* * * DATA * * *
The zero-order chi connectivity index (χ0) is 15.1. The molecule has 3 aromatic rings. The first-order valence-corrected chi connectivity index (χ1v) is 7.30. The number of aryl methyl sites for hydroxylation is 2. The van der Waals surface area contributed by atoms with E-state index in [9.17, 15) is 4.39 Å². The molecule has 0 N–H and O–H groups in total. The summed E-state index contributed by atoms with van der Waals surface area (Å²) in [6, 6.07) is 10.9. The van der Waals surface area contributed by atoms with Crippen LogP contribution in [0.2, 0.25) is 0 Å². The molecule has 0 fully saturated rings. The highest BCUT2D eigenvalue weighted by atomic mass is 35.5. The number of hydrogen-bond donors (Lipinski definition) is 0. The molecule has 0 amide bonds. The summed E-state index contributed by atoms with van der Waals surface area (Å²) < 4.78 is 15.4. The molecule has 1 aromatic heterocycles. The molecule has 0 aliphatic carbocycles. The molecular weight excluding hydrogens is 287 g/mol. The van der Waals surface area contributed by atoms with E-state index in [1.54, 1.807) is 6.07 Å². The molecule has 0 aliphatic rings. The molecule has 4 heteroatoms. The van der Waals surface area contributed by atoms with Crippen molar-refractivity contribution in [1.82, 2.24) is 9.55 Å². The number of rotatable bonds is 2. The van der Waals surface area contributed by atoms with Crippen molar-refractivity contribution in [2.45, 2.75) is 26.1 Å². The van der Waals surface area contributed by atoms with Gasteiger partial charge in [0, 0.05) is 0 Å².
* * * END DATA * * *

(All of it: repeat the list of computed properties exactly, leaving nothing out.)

The zero-order chi connectivity index (χ0) is 15.1. The molecule has 3 aromatic rings. The first-order valence-corrected chi connectivity index (χ1v) is 7.30. The number of aryl methyl sites for hydroxylation is 2. The van der Waals surface area contributed by atoms with E-state index in [9.17, 15) is 4.39 Å². The molecule has 0 N–H and O–H groups in total. The summed E-state index contributed by atoms with van der Waals surface area (Å²) in [6, 6.07) is 10.9. The van der Waals surface area contributed by atoms with Crippen LogP contribution in [0.2, 0.25) is 0 Å². The molecule has 0 fully saturated rings. The highest BCUT2D eigenvalue weighted by atomic mass is 35.5. The number of hydrogen-bond donors (Lipinski definition) is 0. The molecule has 0 amide bonds. The summed E-state index contributed by atoms with van der Waals surface area (Å²) < 4.78 is 15.4. The molecule has 1 aromatic heterocycles. The molecule has 0 aliphatic carbocycles. The molecular weight excluding hydrogens is 287 g/mol. The van der Waals surface area contributed by atoms with E-state index in [1.54, 1.807) is 6.07 Å². The molecule has 0 aliphatic rings. The molecule has 4 heteroatoms. The van der Waals surface area contributed by atoms with Crippen molar-refractivity contribution in [1.82, 2.24) is 9.55 Å². The number of rotatable bonds is 2. The van der Waals surface area contributed by atoms with Crippen molar-refractivity contribution in [2.45, 2.75) is 26.1 Å². The van der Waals surface area contributed by atoms with Gasteiger partial charge in [0, 0.05) is 0 Å².